An assortment of back-to-school lunch accessories, including a tray containing fruit, rice with eggs and meat, a thermos, water-bottle, hand sanitizer and a COVID-19 mask

If your kids are finally going back to the classroom after months of COVID-19 in Canada, you’re likely having mixed feelings. There’s the excitement and relief of finally getting back to a routine, but it’s understandable if you’re also worried about their safety, especially during lunch time.

Cafeterias and classrooms will likely be reorganized to support social distancing and additional cleaning measures during the midday meal break, but there are a few extra things you can do at home to get your kids (and their school lunches) ready and put your mind at ease. Here are four safe lunch tips to keep in mind when prepping for the big return.

Pack for mealtime independence.

“In the younger grades, we want to make sure kids bring things that are easy for them to open,” says Kathryn Flanigan, a nurse practitioner with the Centre for Family Medicine at McMaster University. Little kids often require help from teachers, educational assistants and lunchroom staff to get the lid off their thermos, for example, or even just to unzip their lunch bag. But when schools reopen there will be a bigger focus on kids doing it themselves. “We really want to reduce anxiety for teachers,” she says.

If your student is heading into grades JK through 3, it’s worth doing a few practice runs with their lunch equipment before September. Make sure they can open their lunch bag, and that lids to food containers are easy to twist off or snap open. “There’s no need to switch to pre-packaged snacks—they don’t make anything safer,” says Flanigan. Individually wrapped granola bars, for example, are notoriously difficult for little hands to manage.

Get a handle on hand hygiene.

If you’ve been washing often and humming the “Happy Birthday” song while you do it (it’s roughly 20 seconds long, the ideal sudsing time)[1], your kid’s already ahead of the class. “Hand washing is going to be a big part of back-to-school,” says Flanigan.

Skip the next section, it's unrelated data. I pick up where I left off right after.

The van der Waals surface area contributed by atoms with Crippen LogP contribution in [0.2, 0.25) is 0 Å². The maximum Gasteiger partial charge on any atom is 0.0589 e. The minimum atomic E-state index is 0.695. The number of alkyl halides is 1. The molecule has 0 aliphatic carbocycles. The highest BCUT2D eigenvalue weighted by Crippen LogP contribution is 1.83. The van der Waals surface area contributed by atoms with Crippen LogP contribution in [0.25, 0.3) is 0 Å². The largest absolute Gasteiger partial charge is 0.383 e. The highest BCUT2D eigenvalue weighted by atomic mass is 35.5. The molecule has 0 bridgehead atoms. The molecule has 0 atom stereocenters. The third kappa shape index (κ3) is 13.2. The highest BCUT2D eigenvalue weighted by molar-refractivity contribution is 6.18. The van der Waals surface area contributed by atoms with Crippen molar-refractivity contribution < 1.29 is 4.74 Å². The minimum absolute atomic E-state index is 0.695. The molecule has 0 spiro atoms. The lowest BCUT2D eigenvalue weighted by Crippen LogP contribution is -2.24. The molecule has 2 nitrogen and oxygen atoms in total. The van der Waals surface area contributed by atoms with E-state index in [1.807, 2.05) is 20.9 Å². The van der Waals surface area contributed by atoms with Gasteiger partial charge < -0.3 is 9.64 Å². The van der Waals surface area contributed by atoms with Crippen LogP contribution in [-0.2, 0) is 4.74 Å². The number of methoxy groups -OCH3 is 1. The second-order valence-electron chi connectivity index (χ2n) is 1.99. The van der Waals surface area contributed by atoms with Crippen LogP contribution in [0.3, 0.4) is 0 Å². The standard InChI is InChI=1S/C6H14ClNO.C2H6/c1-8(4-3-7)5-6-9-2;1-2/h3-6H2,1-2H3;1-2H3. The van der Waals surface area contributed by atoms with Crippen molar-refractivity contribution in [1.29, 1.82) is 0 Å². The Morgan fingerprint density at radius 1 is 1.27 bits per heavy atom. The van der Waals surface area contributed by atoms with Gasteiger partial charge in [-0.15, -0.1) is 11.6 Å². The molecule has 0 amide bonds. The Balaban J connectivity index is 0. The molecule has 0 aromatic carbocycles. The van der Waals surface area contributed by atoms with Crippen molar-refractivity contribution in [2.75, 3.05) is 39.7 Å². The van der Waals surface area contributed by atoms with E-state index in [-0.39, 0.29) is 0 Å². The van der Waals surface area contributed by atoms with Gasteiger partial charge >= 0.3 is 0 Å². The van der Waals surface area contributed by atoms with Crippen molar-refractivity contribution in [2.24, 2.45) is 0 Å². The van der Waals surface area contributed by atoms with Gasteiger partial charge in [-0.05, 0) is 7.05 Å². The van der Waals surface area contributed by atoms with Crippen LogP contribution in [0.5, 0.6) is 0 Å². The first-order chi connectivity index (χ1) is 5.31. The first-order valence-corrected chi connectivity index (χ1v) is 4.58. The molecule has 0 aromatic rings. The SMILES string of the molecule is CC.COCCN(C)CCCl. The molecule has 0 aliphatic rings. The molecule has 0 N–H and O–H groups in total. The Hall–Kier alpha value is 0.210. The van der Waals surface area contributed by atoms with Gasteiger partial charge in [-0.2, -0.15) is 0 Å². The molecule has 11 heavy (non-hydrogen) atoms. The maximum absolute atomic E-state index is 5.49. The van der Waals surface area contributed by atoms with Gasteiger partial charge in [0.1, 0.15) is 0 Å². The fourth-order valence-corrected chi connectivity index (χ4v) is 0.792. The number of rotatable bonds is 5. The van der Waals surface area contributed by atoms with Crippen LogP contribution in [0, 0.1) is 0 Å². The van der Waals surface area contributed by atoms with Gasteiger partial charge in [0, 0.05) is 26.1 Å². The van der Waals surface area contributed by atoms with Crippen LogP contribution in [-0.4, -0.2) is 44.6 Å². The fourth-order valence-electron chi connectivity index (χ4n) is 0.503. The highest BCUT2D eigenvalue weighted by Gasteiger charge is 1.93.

According to school-reopening recommendations from SickKids, beefing up kids’ hand hygiene skills could include an ongoing review of the proper washing technique, the use of age-appropriate signage near sinks and having scheduled hand-cleaning breaks at least five times during the school day—including before and after eating.

Regular hand washing with soap and water is preferable, but having kids use hand sanitizer is also recommended for practical reasons (like avoiding excess traffic in the hallways, since many classrooms don’t have sinks). Clip a travel-size bottle of hand sanitizer (containing 60 to 90 per cent USP grade alcohol[2]) to the outside of their lunch bag to ensure they’ve always got some ready when they need it.

Focus on finger-free foods.

If your kids are all about sandwiches and veggie sticks, it might be time to expand their lunch repertoire to include soups, noodles and rice dishes—AKA, lunch ideas that require a spork. Because they’ll be washing and/or using hand sanitizer before and after eating, using their hands to eat shouldn’t pose a big problem, says Flanigan, but opting for meals that require utensils is an extra precaution. Be sure to pack a reusable fork or spoon, ideally in a separate case that can be slipped into the lunch box or bag for easy cleaning and storage.

Remember that not sharing is caring.

For now, the new mantra at school will be for students to keep their hands—and food—to themselves. Encourage your kids to eat their own food and avoid sharing for the foreseeable future.

It’s a good idea to label all of their stuff to ensure items don’t get mixed up with a classmate’s spork or lunch pail. Kids may not be able to share the hallway water fountains to refill water bottles either, so it might be a good idea to pack two: one for the morning and one for the afternoon.

Check out these easy lunch ideas—ready in under 10 minutes.

Safe School-Lunch Essentials

Article Sources

  1. Government of Canada. Reduce the spread of COVID-19: Wash your hands infographic.
  2. Centers for Disease Control and Prevention. When and How to Wash Your Hands.

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